Why You Shouldn't Judge A Book By Its Cover When It Comes To Recruitment

    A recent survey by LinkedIn found that 88% of recruiters think that tattoos limit a candidate’s career prospects.

    This is a shockingly high percentage if you consider the fact that a fifth of UK adults have a tattoo which is a figure set to steadily rise as tattoos are becoming increasingly popular amongst millennials.

    Of course, this view towards tattoos would only apply to those that are visible but it’s still concerning that so many employers still look at that aspect of appearance as being one that doesn’t “belong” in certain workplaces.

    In fact, 4 in 10 recruiters admit that they reject candidates if they have visible tattoos and 46% think that tattoos show a lack of professionalism.

    This opinion would vary industry to industry as more creative fields tend to look more openly towards tattoos whereas, a profession such as lawyer or accountant would probably have stricter rules when it comes to appearance.

    These statistics regarding a candidate’s appearance goes beyond just tattoos:

    But is it fair to take this approach when deciding on who to employ because tattoos, piercings and hair colour, though to some may not look professional, are not a reflection of someone’s character or capabilities for the job.

    Social constructs have created this idea that tattoos, or other alterations to one’s appearance, should be looked down on and that a professional and reliable person wouldn’t have such things – but do these beliefs need to adapt to the times.

    The outdated opinion on tattoos could be doing a disservice to your business as you are probably missing out on a lot of great talent.

    In fact, ACAS have actually stated that it is wrong to reject an applicant because they have tattoos. Though there is no law that protects workers or prevents employers from punishing an employee who gets a tattoo, you do have to tread carefully with this matter.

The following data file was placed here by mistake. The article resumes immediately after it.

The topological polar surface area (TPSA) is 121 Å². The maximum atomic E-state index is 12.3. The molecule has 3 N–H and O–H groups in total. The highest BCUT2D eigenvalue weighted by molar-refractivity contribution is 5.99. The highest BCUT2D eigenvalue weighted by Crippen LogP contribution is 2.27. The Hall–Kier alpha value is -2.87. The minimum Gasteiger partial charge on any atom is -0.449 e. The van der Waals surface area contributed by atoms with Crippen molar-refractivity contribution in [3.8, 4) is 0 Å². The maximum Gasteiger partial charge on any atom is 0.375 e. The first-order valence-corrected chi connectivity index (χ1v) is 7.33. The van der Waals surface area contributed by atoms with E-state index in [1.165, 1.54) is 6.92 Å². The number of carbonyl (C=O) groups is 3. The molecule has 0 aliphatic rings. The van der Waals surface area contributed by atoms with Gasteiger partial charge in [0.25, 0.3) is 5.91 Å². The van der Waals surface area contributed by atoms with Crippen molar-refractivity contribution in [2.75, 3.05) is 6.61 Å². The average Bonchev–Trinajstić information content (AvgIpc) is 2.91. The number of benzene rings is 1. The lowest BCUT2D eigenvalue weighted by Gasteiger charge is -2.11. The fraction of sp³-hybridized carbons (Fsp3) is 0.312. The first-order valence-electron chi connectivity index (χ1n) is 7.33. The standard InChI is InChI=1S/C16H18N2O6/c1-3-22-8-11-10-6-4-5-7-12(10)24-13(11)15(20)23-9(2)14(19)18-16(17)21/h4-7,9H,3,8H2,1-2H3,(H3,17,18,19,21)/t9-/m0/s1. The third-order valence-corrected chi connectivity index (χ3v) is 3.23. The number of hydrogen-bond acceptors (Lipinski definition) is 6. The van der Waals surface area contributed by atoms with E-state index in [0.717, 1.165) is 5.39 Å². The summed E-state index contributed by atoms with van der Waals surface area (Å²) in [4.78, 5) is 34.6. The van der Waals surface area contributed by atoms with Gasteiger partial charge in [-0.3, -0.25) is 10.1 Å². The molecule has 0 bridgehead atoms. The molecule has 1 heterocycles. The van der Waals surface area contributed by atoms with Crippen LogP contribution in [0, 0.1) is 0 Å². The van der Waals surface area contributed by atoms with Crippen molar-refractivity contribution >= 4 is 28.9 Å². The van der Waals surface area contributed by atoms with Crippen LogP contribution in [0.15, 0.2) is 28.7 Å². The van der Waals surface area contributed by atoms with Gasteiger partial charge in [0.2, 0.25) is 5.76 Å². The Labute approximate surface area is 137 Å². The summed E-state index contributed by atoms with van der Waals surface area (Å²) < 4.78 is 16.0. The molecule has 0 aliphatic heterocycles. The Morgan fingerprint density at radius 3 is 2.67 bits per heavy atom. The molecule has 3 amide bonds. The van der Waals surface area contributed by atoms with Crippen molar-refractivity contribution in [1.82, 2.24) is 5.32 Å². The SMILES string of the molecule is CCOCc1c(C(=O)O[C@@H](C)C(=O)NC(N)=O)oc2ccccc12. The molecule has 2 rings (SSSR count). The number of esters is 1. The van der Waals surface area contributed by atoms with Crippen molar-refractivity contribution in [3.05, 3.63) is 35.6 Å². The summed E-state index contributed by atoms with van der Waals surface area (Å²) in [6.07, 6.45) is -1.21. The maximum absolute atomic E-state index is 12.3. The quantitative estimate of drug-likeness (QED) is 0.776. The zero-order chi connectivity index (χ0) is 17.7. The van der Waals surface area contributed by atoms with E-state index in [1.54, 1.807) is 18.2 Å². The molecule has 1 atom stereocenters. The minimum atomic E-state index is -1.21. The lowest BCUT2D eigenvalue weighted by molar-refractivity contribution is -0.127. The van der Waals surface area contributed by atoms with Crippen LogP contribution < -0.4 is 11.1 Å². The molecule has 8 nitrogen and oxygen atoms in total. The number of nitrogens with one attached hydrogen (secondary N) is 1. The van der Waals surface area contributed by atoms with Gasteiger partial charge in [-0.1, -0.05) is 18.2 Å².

Some tattoos or piercings may be based on the religion of the employee so you could fall into religious discrimination territory if you do not hire someone based on these features.
    Alternatively, rather than dismissing a candidate because they have a visible tattoo, you could address the issue in the workplace dress code policy and also discuss it with them before offering them the job.

    It seems more fair to disregard appearance and hire someone based on skill, experience and talent. Then, if you have any issues or concerns with hair colour or visible ink, bring it up with them before they start working by asking that they cover their tattoos as much as possible or they avoid wearing jewellery in their piercings whilst at work (ensuring there are no religious reasons).
    But this should all be clearly stated in your policy along with a justifiable reason for your decision and the consequences that may follow if an employee ignores the dress code rules.

    What is your opinion on hiring someone with tattoos, piercings or brightly-coloured hair? Is your opinion varied depending on the industry? Do you find yourself discriminating against certain aspects of a candidate’s appearance without even realising it?

    If you are unsure of how to handle this HR issue, then feel free to get in touch on 0845 2626 260 and we will be able to advise you on the best practice for your business.

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